Possible Brexit Fallout: Decentralization

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While some things are still certain after the Brexit vote in June, most aren’t.

Though the argument that won the day was all about “taking back control” of the country, at least short term a quite likely result might be that nothing much will change in terms of control and the people will have merely exchanged one aloof, self-serving elite for another. I still think that Brexit is a royally stupid idea but in the end only time will tell.

A crisis is a terrible thing to waste, however.

So, I was wondering: Taking back control? That can be a reasonable goal (if it’s about more than just paying lip service or pandering to vague nationalistic sentiments) but why stop at the country level and not take this even further? Why shouldn’t we take back control at the local or even a completely non-spatial level?

In the wake of Brexit, a few interesting articles came up that explored decentralization both as a cause and a possible outcome of disintegration movements such as Brexit.

Brexit harshly brought to light how unfair politics often is and how democracy can gloss over often vast differences within a country’s population. Blanket decisions are made following a majority vote. These decisions equally concern very disparate groups within the population of a country, city dwellers vs. those living in the country for instance.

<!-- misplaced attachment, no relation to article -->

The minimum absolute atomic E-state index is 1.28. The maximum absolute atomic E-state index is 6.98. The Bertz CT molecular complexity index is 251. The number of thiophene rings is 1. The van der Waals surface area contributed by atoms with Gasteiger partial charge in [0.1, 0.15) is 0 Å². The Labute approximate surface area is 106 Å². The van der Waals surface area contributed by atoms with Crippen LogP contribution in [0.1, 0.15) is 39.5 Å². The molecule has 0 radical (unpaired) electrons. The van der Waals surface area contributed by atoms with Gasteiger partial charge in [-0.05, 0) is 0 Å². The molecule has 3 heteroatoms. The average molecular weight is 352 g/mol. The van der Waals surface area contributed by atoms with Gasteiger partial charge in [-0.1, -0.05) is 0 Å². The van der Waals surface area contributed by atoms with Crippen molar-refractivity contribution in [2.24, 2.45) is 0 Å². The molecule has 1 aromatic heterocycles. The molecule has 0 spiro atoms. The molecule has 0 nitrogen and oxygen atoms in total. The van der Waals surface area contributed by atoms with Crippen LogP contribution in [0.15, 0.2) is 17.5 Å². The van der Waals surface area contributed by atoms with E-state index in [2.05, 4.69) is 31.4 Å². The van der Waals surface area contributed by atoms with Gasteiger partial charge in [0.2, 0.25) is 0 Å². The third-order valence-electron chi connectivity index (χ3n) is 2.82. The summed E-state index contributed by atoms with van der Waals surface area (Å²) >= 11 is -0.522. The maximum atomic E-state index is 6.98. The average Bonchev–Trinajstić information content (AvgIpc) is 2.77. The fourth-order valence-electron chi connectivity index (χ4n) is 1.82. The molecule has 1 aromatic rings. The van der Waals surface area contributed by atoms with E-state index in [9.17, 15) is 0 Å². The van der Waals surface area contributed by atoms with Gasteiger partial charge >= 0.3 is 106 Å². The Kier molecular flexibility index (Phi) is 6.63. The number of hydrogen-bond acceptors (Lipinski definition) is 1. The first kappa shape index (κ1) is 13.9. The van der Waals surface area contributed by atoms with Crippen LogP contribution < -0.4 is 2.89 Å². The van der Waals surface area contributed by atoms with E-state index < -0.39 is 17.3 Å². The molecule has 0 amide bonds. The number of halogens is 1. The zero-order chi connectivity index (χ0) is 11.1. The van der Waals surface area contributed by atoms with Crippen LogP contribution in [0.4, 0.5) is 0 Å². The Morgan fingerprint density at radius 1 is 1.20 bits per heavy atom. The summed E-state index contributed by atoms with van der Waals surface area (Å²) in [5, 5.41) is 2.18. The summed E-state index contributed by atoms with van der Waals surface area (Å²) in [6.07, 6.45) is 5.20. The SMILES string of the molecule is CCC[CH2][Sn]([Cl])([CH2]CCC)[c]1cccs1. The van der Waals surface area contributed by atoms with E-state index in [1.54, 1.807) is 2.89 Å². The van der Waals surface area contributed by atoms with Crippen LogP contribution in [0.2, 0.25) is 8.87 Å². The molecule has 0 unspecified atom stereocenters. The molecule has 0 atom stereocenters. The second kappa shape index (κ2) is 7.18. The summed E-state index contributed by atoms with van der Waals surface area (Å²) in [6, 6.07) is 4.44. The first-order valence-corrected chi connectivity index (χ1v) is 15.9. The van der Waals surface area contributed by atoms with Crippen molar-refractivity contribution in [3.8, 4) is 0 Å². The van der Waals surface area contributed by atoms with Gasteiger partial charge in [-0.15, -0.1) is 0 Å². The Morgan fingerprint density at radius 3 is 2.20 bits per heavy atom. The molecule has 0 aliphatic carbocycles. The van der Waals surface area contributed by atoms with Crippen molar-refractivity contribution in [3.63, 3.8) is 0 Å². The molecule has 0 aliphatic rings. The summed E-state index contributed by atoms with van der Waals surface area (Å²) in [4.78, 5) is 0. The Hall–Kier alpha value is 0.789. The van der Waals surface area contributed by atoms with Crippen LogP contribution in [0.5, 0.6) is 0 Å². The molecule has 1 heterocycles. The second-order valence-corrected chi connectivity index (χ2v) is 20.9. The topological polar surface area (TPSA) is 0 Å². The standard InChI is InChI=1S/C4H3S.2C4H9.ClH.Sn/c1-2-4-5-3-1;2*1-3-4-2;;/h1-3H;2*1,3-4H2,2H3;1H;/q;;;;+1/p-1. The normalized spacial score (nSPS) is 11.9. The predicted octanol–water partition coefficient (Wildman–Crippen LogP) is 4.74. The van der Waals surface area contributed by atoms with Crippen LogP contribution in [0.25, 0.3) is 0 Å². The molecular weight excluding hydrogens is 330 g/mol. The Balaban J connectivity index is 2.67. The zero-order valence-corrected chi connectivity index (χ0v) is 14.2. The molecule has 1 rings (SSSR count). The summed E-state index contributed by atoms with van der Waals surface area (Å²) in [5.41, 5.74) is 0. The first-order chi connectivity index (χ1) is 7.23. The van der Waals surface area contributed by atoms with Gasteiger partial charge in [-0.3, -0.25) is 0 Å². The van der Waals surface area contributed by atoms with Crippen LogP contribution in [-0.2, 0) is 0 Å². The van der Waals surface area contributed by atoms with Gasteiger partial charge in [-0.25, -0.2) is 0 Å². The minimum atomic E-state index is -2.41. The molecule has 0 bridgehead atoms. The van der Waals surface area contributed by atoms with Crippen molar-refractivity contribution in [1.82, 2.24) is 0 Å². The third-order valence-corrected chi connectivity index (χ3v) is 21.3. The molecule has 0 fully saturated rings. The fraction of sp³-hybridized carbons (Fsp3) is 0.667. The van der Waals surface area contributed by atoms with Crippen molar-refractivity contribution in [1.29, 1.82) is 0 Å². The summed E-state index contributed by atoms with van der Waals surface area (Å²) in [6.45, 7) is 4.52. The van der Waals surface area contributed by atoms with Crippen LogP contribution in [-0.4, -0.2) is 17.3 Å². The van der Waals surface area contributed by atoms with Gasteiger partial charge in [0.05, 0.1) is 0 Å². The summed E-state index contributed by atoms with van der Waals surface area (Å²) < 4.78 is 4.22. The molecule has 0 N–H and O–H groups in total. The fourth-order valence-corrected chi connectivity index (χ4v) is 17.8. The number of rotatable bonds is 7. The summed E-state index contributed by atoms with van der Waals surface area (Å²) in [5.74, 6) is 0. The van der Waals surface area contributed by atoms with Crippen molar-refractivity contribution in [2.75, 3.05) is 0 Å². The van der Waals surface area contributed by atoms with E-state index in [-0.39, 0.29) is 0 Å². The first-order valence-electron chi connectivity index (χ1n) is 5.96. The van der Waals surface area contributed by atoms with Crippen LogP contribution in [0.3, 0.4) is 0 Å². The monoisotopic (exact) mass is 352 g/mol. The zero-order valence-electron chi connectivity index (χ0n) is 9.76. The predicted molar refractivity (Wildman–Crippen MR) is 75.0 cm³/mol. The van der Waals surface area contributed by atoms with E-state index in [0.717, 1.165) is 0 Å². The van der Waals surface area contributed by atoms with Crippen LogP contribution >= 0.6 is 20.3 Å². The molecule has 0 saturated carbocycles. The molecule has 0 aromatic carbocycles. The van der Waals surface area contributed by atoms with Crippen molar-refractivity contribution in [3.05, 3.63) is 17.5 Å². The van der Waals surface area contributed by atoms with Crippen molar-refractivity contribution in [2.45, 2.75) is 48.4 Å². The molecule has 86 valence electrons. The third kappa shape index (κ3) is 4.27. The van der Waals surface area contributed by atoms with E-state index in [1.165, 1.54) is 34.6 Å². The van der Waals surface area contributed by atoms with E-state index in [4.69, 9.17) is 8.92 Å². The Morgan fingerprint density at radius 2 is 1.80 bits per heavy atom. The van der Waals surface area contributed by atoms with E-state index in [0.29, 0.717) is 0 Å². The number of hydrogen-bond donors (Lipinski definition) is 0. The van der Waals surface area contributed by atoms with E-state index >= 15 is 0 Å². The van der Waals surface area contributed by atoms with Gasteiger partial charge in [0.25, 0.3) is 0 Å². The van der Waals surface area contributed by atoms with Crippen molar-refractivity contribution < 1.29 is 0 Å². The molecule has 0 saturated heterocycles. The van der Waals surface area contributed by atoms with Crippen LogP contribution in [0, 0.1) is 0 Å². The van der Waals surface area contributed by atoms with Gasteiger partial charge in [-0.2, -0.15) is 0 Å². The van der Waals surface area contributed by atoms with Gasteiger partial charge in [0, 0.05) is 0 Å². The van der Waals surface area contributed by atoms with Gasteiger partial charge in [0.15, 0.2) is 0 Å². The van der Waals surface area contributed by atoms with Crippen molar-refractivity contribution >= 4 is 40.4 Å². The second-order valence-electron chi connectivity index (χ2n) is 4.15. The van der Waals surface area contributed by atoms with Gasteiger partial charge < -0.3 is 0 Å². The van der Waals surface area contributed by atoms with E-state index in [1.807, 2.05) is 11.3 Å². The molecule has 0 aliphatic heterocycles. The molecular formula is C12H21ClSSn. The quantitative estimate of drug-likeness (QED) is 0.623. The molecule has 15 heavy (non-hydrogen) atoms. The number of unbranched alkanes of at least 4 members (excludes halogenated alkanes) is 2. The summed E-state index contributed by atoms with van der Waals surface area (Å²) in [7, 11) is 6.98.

We often tend to forget that modern nation states are a fairly recent concept dating back to roughly the 18th century. Countries are far from the natural state of affairs they’re often depicted to be. By and large they’re arbitrary, artificial constructs whose borders are often just as arbitrary and the people they confine in most cases are far from homogeneous but rather culturally and linguistically diverse.

As much as the EU in its current state as a geographically-defined bloc could be considered a relic of colonial, pre-globalization times, nation states are a relic of pre-industrial, certainly pre-Information Age times that don’t seem adequate anymore to solve many of today’s issues.

Be it the tech industry, city states or a neo-medieval conglomeration of “overlapping authorities, divided sovereignty, multiple identities and governing institutions, and fuzzy borders”, a complex, networked and often scattered reality calls for dynamic and networked solutions as well.


About the author: Bjoern
Independent IT consultant, entrepreneur

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